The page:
Objective: A large majority of urinary tract infections are caused by coliform organisms. Trimethoprim-sulfamethoxazole (TMP-SMX) resistance among uropathogens is increasing in many areas. The objective of this study was to determine risk factors for TMP-SMX-resistant coliforms in patients with urinary tract infections.
Design: Retrospective case-control study.
Setting: Emergency department of a tertiary care university hospital.
Patients: We studied 448 emergency department patients aged 14 years or older with a urinary tract infection caused by a coliform organism. Cases consisted of all patients with a culture-documented urinary tract infection caused by a TMP-SMX-resistant coliform, while control patients were those with a TMP-SMX-sensitive organism.
Measurements and main results: A univariate analysis of clinical variables associated with TMP-SMX resistance was performed. Multiple logistic regression was performed to determine independent predictors of TMP-SMX resistance. Resistance to TMP-SMX was seen in 15% of isolates. Numerous variables were associated with TMP-SMX resistance on the univariate screen. Independent predictors of resistance were diabetes (odds ratio [OR] 3.1; 95% confidence interval [CI] 1.2, 8.4), recent hospitalization (OR 2.5; 95% CI 1.1, 5.7), current use of antibiotics (OR 4.5; 95% CI 2.0, 10.2), and recent use of TMP-SMX (OR 5.1; 95% CI 2.2, 11.5). When those with recent hospitalization were excluded from analysis, independent predictors were current use of any antibiotic (OR 3.5; 95% CI 1.4, 8. 4) and recent use of TMP-SMX (OR 5.9; 95% CI 2.4, 14.3).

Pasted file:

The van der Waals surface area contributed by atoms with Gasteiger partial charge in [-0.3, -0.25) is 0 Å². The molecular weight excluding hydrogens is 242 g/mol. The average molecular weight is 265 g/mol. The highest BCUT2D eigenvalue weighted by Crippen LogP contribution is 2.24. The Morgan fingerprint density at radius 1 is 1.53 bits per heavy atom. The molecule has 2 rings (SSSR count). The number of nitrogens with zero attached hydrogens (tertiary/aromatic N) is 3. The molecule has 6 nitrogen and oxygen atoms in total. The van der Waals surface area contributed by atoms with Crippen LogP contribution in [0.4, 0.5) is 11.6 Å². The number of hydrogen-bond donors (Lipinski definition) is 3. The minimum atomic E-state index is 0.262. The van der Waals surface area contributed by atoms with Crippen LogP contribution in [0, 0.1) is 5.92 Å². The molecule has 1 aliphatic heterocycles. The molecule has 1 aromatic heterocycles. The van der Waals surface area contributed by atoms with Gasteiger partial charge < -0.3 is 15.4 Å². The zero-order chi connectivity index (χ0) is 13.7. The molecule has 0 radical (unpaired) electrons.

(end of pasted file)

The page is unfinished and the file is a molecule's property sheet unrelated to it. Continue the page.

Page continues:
Conclusions: Coliforms resistant to TMP-SMX are common in our emergency department. Diabetes, recent hospitalization, and the use of antibiotics, particularly the use of TMP-SMX, are independent risk factors for TMP-SMX resistance. Clinicians should consider these findings when deciding on antimicrobial therapy for patients with urinary tract infections.